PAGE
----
by David L. Simmons, March 10, 2005
With Hollywood still buzzing about the recent 77th Academy Awards ceremony, this is a good time to consider one of the most influential forces shaping our attitudes about religion: the movies. My favorite movie from the past year was ignored at the Oscars: Quentin Tarantino's second "volume" of his epic tale of bloody, inexorable revenge, Kill Bill. Taken together, the Kill Bill movies demonstrate some bona-fide Zen Buddhist doctrine, and can be read as a filmic meditation on the Zen koan that provides the philosophical keynote for the plot: "If you meet the Buddha, kill him."
If it seems outrageous to suggest that Tarantino might have anything to teach us about Zen, recall that in the West knowledge of East Asia and its religions has always been inseparable from mythmaking about them: every Japanese Pavilion has its Mikado, and the Beat Generation that brought Buddhism into the cultural mainstream was informed as much by Hermann Hesse's novel Siddhartha as by the groundbreaking scholarship of D. T. Suzuki.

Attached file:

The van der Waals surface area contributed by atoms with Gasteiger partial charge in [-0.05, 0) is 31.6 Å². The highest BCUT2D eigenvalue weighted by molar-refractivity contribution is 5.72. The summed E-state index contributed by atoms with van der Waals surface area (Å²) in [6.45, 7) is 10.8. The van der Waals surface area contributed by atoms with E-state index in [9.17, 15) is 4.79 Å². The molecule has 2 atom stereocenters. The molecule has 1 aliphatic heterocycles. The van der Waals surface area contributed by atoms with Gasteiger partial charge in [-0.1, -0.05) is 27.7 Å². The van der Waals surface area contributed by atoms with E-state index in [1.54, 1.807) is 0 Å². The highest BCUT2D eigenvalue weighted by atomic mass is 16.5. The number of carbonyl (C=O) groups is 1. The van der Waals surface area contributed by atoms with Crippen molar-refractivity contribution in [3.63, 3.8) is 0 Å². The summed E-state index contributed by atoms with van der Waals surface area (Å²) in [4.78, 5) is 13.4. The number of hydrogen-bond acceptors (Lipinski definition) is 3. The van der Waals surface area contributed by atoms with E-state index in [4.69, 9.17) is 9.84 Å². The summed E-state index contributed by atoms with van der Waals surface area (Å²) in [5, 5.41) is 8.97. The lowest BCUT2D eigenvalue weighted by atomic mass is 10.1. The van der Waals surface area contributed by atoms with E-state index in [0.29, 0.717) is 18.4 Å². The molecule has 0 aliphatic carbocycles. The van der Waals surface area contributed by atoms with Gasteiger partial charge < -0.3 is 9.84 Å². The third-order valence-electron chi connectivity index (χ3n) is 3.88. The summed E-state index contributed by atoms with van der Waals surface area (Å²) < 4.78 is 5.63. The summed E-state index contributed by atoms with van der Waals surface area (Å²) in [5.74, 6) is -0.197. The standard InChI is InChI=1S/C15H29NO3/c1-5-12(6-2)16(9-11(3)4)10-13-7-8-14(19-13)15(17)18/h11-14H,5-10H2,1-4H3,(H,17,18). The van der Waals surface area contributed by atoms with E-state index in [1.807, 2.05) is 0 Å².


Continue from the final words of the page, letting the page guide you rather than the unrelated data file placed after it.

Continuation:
Moreover, the introduction to the United States of both Zen Buddhism (at the World's Parliament of Religions) and the film industry (with the demonstration of Thomas Edison's Kinetoscope) occurred the same year, 1893. The first movies filmed in Hollywood were westerns, and they were a decisive influence on the samurai films of Akira Kurosawa (an admirer of John Ford), which in turn provided the model for the "spaghetti westerns" of Sergio Leone. The Kill Bill movies pay homage to this historical interweaving of eastern and western film and religion.
The koan about "killing the Buddha," which can be heard in the beginning of Kill Bill: Volume 1 via the voiceover of the Japanese actor Sonny Chiba, is attributed to Rinzai (Ch. "Lin-Chi"), a ninth-century Chinese monk who developed a school of Buddhism that focused on "sudden enlightenment." In order to rid his disciples' minds of the attachments that prevent enlightenment, Rinzai prescribed meditation on a "saying" (the koan) designed to break the habits of mind that caused these attachments. If the disciple persisted in these habits, Rinzai was also known verbally and physically to attack the recalcitrant monk. Indeed, his violence became as legendary as his koans.
David L. Simmons is a Ph.D. candidate in Religion and Literature at the University of Chicago Divinity School and a Martin Marty Center dissertation fellow. Sightings comes from the Martin Marty Center at the University of Chicago Divinity School.